The Theme of Survival in Life of Pi

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Life of Pi is a novel by Yann Martel that illustrates man’s will to survive and an unlikely alliance that rises as a result. This is a story that plunges deep into every aspect of human nature, giving the reader an experience that is hard to forget. I recommend this book for those who need a new adventure in their life, as the mesmerizing words, phrases, and heart-stopping moments woven within the pages of this story are a blessing to the mind and soul. The story opens on the colorful life of Piscine Patel, an Indian boy whose family owns a popular zoo. Although his family business already gives him a remarkable title to bear, Piscine is quite the character all on his own. For instance, at only age fourteen, he practices Hinduism, Christianity, and Islam, melding the three religions together by finding what connects them all to each other. He is as equally faithful to one practice as he is to another.

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Although this is frowned upon, Piscine is content with his faith and his life, with one exception: his name. It is often misheard, said incorrectly, or made fun of. When Piscine begins attending a new school, he introduces himself as “Pi”, and that is how he is known or the rest of the story. Over time, Pi’s parents grow unhappy with the Indian government. They wish to find freedom and a new life, and so they make plans for their many species of animals and set out on a ship to Canada, taking the creatures with them. But on the third night, Pi is awoken by a sound that is alien to him. Searching for an answer, he makes his way up to the main deck, where a state of pandemonium occurs. The ship’s crew are all hustling and bustling about. When Pi finally has a chance to recollect himself, he asks a few crew members what is going on, only to have a life jacket thrust into his hands and be thrown overboard, landing on one of very few lifeboats. There are no other human survivors. Pi’s family is lost. Pi is now trapped on a lifeboat in the middle of the Pacific, along with one hyena, one zebra, one orangutan, and one bengal tiger, who is called Richard Parker. Before Richard Parker, who has been hiding under the lifeboat’s tarpaulin, even shows himself, the hyena soon has both the zebra and the orangutan dead within several days.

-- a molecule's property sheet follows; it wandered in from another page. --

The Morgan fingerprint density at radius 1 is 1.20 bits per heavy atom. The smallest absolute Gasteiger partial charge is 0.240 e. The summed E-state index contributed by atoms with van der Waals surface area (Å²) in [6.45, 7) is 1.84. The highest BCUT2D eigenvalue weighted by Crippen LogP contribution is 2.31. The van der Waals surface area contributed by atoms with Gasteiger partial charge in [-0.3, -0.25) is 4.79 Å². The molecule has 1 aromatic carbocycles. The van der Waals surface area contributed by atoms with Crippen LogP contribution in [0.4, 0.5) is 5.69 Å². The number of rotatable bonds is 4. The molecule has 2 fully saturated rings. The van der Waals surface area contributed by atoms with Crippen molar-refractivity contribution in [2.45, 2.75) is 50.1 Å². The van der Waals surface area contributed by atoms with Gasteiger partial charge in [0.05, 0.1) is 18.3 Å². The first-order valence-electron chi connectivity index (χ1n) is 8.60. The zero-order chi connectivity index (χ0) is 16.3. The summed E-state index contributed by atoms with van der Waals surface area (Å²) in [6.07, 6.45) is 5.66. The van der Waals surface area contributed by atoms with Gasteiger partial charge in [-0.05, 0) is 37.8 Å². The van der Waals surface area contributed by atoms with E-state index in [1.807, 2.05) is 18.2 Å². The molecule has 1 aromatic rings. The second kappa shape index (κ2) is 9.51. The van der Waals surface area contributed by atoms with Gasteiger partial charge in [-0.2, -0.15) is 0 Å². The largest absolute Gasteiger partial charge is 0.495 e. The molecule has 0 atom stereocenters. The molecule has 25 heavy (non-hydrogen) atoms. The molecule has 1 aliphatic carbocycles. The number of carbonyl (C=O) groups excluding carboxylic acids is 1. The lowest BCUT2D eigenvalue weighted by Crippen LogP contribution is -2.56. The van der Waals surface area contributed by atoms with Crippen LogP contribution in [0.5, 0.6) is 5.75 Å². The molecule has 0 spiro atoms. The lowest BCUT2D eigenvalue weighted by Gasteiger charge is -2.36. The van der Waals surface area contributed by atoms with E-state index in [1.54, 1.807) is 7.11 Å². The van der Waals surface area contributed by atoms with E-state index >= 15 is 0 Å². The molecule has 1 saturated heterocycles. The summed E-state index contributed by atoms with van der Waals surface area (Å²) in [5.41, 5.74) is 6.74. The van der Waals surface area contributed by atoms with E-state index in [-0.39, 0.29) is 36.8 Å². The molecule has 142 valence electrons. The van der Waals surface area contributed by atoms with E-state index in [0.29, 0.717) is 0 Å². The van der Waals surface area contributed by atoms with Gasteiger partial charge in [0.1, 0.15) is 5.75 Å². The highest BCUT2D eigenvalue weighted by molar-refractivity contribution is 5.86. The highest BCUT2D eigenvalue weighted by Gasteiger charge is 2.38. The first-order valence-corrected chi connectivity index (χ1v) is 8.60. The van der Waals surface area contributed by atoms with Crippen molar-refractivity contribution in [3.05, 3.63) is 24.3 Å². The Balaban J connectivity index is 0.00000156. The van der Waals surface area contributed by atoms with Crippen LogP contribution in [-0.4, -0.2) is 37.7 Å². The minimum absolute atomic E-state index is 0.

Pi leads himself to believe that it is only himself and the hyena left aboard, until Richard Parker brings the creature’s life to a sudden and violent end. Terrified, Pi constructs a raft out of supplies found on the lifeboat, and attaches it to the end of the boat, putting as much distance between himself and Richard Parker as possible. For a while, Pi accepts the inevitable probability of his imminent death. And then he discovers something within himself; a fighting warrior who drives him to face his fear, and place his life back into his own hands. From then on, he decides to become dominant over Richard Parker, realizing he has nothing to lose. He works every day to show that he is superior, while also using some of his resources to keep Richard Parker alive. Soon, his fear is vanquished, and he and Richard Parker seem to be living in a civil manner, a relationship that, although rocky, depends on mutual trust.

They grow not only to tolerate each other, but to need each other as well. Remarkably, Richard Parker becomes the only thing keeping Pi’s sanity in check. Things are going well, until they find land. Their relationship, or alliance, or whatever it might be called, was unfortunately at an end. Pi was quickly rescued from the island, whereas Richard Parker, his only companion for months, stayed behind to begin a new life in the vast jungles of the island they had discovered. Confused, half out of his mind, and heartbroken, Pi watches with weary eyes as his last friend, the last connection to his past life, grows farther and farther away. For the rest of his life, he is forever grateful for this unexpected friend, who turned out to be the only thing keeping him alive through the tragic accident. Even as an old man with a family, he knows with every fiber of his being that Richard Parker is the reason he is still standing there today. Life of Pi may be fiction, but its effects on the human spirit are very real and very beneficial. If you love to read, and even if you don’t, this story is one that will keep you intrigued and intellectually stimulated. Yann Martel has created a masterpiece that will remain timeless forever.

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The Theme of Survival in Life of Pi. (2019, Aug 08). Retrieved July 2, 2022 , from
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